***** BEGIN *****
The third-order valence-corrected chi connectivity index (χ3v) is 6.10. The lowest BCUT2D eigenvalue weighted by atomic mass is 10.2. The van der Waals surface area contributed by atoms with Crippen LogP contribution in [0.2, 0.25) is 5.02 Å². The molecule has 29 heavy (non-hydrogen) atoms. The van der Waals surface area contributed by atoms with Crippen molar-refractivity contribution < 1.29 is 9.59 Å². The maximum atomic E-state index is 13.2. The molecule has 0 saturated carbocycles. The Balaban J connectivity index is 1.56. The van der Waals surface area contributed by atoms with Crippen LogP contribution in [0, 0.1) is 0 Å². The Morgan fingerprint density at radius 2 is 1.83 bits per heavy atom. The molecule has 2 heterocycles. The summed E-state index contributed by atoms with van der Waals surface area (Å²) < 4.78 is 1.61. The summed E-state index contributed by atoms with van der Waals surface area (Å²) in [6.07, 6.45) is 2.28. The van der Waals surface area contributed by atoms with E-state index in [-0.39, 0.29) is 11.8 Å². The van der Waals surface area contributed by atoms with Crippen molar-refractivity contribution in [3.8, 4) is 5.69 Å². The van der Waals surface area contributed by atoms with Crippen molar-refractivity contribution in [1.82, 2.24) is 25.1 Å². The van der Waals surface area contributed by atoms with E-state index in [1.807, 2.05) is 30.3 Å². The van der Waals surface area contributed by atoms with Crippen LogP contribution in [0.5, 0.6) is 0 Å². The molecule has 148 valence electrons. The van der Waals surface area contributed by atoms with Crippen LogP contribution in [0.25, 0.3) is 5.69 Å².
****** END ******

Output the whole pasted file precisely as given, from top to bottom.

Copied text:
The third-order valence-corrected chi connectivity index (χ3v) is 6.10. The lowest BCUT2D eigenvalue weighted by atomic mass is 10.2. The van der Waals surface area contributed by atoms with Crippen LogP contribution in [0.2, 0.25) is 5.02 Å². The molecule has 29 heavy (non-hydrogen) atoms. The van der Waals surface area contributed by atoms with Crippen molar-refractivity contribution < 1.29 is 9.59 Å². The maximum atomic E-state index is 13.2. The molecule has 0 saturated carbocycles. The Balaban J connectivity index is 1.56. The van der Waals surface area contributed by atoms with Crippen LogP contribution in [0, 0.1) is 0 Å². The Morgan fingerprint density at radius 2 is 1.83 bits per heavy atom. The molecule has 2 heterocycles. The summed E-state index contributed by atoms with van der Waals surface area (Å²) < 4.78 is 1.61. The summed E-state index contributed by atoms with van der Waals surface area (Å²) in [6.07, 6.45) is 2.28. The van der Waals surface area contributed by atoms with E-state index in [-0.39, 0.29) is 11.8 Å². The van der Waals surface area contributed by atoms with Crippen molar-refractivity contribution in [3.8, 4) is 5.69 Å². The van der Waals surface area contributed by atoms with Crippen molar-refractivity contribution in [1.82, 2.24) is 25.1 Å². The van der Waals surface area contributed by atoms with E-state index in [1.807, 2.05) is 30.3 Å². The van der Waals surface area contributed by atoms with Crippen LogP contribution in [0.5, 0.6) is 0 Å². The molecule has 148 valence electrons. The van der Waals surface area contributed by atoms with Crippen LogP contribution in [0.25, 0.3) is 5.69 Å².